At the time, the colonial government provided limited public services. Clan associations served as the main pillars of support for newly arrived migrants from the Chinese diaspora.

Some clan associations are locality-based and usually divided along dialect lines, such as Hokkien, Cantonese, Teochew, Hakka, and Hainanese. Other clan associations are trade-based or kinship-based, which often required proof of genealogical ties.

At their peak, there were more than 500 clan associations in Singapore. An overwhelming majority could be found in Chinatown because the area was located right by the ports. In fact, merchants would step immediately off their boats and into clan associations to discuss trade.

Today, the number of clan associations has dropped to about 300. Urban redevelopment and rental hikes in the Chinatown area have also driven many clan associations to neighbourhoods farther from their original locations, like Jalan Besar and Geylang. Still, many clan associations can be found within the Chinatown Historical District. A short stroll can take you past: Nam Hoi (南海) Clan Association, a Cantonese group. Chew Ho Thong Hiong Wui (潮荷同乡会), a Teochew group. Singapore Chin Kang Huay Kuan (晋江), a Hokkien group and at least 20 more. 

2019 marks the 200th anniversary of British arrival in Singapore. In honor of this anniversary, the government has sponsored a series of public seminars on the vast changes since 1819. The third in the series was on the history of clan associations.

At the seminar, I met Mr Wong Liang Nam, from the Heng Jai Wong Clan Association. This association combines kinship and locality by serving members of the Wong clan from China’s southern island of Hainan. After introducing myself, Mr Wong invited me to visit the clan association a few days later.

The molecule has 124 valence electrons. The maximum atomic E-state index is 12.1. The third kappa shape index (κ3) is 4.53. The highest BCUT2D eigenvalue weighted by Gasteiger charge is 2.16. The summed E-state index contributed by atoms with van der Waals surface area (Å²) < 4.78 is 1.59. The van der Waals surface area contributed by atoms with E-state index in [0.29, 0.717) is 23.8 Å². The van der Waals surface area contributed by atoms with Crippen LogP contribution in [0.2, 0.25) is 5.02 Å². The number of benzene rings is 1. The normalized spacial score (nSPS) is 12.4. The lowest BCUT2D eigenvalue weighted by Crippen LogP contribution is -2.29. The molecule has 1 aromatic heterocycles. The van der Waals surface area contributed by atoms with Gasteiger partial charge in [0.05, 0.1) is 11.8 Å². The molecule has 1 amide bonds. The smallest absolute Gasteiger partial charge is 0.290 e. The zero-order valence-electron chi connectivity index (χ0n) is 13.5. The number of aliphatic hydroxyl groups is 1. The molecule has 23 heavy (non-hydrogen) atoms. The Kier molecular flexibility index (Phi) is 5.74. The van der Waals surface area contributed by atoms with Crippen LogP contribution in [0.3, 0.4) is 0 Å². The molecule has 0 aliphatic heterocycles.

I imagined a stand-alone one-storey traditional Chinese building with a sloping roof. Or perhaps a narrow 2-storey shophouse with a single door in front and several windows facing the street. 

The Heng Jai Wong Clan Association office was nothing like I expected.

It sits on the eighth floor of a commercial building on the east side of Singapore. Walking in the door, I found a fully air-conditioned space lined with office tables and chairs.

The walls are covered with Chinese text detailing the history of the clan and its traditional values. Near the entrance is a 3-metre long black plaque, with the name of the association carved into its wooden surface in traditional Chinese script. It marks the long history of the self-help group. Behind the office, a grand altar dedicated to the clan ancestors sits in a spacious rooftop area.

At the time of our visit, the office was still under renovation. My hosts were president Wong Tun Tong and staff members Wong Soon Lian, Wong Liang Nam and Wang Tee Kang. All four gentlemen looked to be in their sixties. 

According to the President, this unit is the first time in their 109 year history that they have owned a permanent property. In the past they have been forced to move from place to place, renting and borrowing spaces. The clan association was first located along Holloway Lane, a now-nonexistent road, at the exact spot where the National Library now sits.

The Hainanese chose to live together and look out for each other as life was difficult. As a result, they congregated in today’s Bugis area, so much so that the main street was officially named “Hylam Street”, after the Hainanese pronunciation of Hainan. There were multiple Hainanese clan associations in the area. Even today, three Hainanese clan associations remain in Bugis. Today, Hylam Street is one of the indoor air-conditioned shopping streets inside the Bugis Junction shopping mall.